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The (More Than) 10 Commandments of Co-Parenting

Learn about strategies for successful co-parenting from the attorneys at Massachusetts Family Law Group.
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    February 22, 2014 /24-7PressRelease/ -- The (More Than) 10 Commandments of Co-Parenting

Divorce is hard enough, even when you have no children. With kids, it is that much harder. And if you and your ex aren't communicating, co-parenting becomes a tremendous challenge.

How do you co-parent with a former spouse you cannot stand? It's not easy - in fact, it's very difficult. However, there are things you can do to make it easier. If you (and ideally your ex) establish some basic "rules," your children will thank you in the long run.

The Commandments

There are many lists of dos and don'ts available for parents looking for advice on co-parenting. One piece of advice appears on most of these lists: Do not belittle or disparage your ex in front of your children, no matter how tempting it is. Even if your friends and family tell you that your kids' other parent is behaving badly, take the high road. This is one of the most important rules of successful co-parenting.

The family help gurus also have positive tips for co-parenting - things that you can do, rather than things you should not do. These "commandments" include:
-Put your children first at all times. Remember that being a parent is not about you.
-Talk with your ex about your child's health and development. Don't hoard information.
-Even if you and your ex have different parenting styles, try to establish consistent rules and routines, especially when it comes to homework, chores, bedtimes, limits on television watching and use of computers and cell phones.
-Treat your ex with respect and insist that your children do the same. Tell your children that they must be nice when they talk about the other parent (even when you would love to hear them make negative comments.)
-Encourage your ex to be involved in the child's activities, including attending school functions and extra-curricular activities.
-Negotiate the roles that other family members will have in the lives of your kids. For example, how often should they see their grandparents? What about aunts, uncles and cousins? Who will be invited to important celebrations in their lives, including birthdays, school and sporting events and special ceremonies?
-Agree on your children's activities. If your ex wants your daughter to participate in cross-country and you prefer she plays hockey, don't turn that into a battleground. Try to figure out what your daughter likes and encourage that.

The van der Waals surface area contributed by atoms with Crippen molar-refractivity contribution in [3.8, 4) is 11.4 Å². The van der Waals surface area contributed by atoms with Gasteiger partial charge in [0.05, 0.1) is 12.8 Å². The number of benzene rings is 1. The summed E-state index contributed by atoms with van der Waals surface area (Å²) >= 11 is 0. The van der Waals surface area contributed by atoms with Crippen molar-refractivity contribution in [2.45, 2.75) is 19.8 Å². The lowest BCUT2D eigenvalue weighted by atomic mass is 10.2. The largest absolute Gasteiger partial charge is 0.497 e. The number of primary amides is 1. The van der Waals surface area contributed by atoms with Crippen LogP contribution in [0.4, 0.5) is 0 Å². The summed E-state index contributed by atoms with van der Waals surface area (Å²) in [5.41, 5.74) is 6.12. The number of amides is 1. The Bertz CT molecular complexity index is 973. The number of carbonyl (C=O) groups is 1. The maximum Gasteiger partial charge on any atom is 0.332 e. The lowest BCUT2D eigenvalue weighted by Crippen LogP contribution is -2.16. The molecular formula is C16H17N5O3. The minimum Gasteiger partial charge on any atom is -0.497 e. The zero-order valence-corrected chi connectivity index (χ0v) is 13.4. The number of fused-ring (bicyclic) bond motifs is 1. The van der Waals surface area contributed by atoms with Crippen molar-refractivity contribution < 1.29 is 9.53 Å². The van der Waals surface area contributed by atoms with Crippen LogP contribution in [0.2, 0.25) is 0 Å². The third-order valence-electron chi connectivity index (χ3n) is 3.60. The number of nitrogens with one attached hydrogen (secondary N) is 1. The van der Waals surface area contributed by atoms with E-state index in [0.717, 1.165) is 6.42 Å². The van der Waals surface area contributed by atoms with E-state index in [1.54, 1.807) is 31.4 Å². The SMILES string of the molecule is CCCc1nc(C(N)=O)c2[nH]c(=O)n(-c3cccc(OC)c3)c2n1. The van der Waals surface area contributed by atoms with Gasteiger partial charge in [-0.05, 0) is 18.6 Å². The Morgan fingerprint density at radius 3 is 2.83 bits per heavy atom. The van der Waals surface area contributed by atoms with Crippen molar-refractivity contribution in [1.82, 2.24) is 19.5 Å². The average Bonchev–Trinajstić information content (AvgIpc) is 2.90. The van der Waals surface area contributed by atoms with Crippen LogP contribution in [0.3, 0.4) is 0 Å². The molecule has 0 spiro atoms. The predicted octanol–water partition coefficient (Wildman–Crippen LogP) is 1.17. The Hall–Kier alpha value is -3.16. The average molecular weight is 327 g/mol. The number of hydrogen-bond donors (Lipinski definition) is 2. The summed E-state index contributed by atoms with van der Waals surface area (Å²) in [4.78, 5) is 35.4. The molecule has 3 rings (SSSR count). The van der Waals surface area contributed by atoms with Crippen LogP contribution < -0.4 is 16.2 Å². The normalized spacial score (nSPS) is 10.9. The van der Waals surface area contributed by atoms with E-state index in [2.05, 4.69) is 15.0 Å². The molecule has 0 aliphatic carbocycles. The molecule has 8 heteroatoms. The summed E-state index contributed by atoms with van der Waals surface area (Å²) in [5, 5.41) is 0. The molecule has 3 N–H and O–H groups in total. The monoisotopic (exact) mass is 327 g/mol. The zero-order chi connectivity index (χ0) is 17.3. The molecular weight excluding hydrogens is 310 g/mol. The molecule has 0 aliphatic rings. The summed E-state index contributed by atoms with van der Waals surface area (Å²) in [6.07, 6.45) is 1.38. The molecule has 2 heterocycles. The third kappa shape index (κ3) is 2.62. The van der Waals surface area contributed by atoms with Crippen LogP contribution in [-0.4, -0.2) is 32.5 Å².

-Understand that your children are not angels and that they may try to manipulate both of you. Kids do that even when parents are not divorced; why should things be any different after the divorce? Identify ways to help prevent your child from playing one parent against the other.
-When you talk with your ex, keep the conversation about the children, never about him or her. If the ex won't cooperate, stop the conversation and try again later.
-Use the phone whenever possible to discuss issues such as schedules and other business matters. Email has the potential to be misunderstood, and it's tempting to write things that you later wish you had not. If you do choose to use email, let your message sit for a while before you hit "Send." (Face-to-face meetings are most likely to become confrontational, so it is best to try to develop alternative ways of communicating.)
-If you have trouble staying focused on the business at hand, develop a script and memorize it. Write down your thoughts before you pick up the phone. Try to anticipate what the other parent might say and have an appropriate response ready if one is called for.
-Develop a shared document account that allows both parents to have access about information about the children. Google Docs and Dropbox are two commonly used, free services. You can post shared financial information, schedules, calendars, even scanned school documents and photos. Then you both have access to the same records.
-See if you can agree with at least one thing that your spouse says when you are arguing. Find at least a small piece of common ground.
-Tell your mother, siblings, friends and co-workers to get out of the way and stop talking negatively about your ex. You probably have enough trouble overcoming your own negative feelings without taking on someone else's.
-Try to forgive your ex. It may be hard, but discarding baggage from the past can make the present easier.
-Take a deep breath if you disagree with something your ex says or does before you respond in anger. Remember, it's not about you.

Co-parenting is a tough job even under the best of circumstances. When parents have difficulty getting along, following these commandments can help them, and more importantly, their kids.

Article provided by Massachusetts Family Law Group
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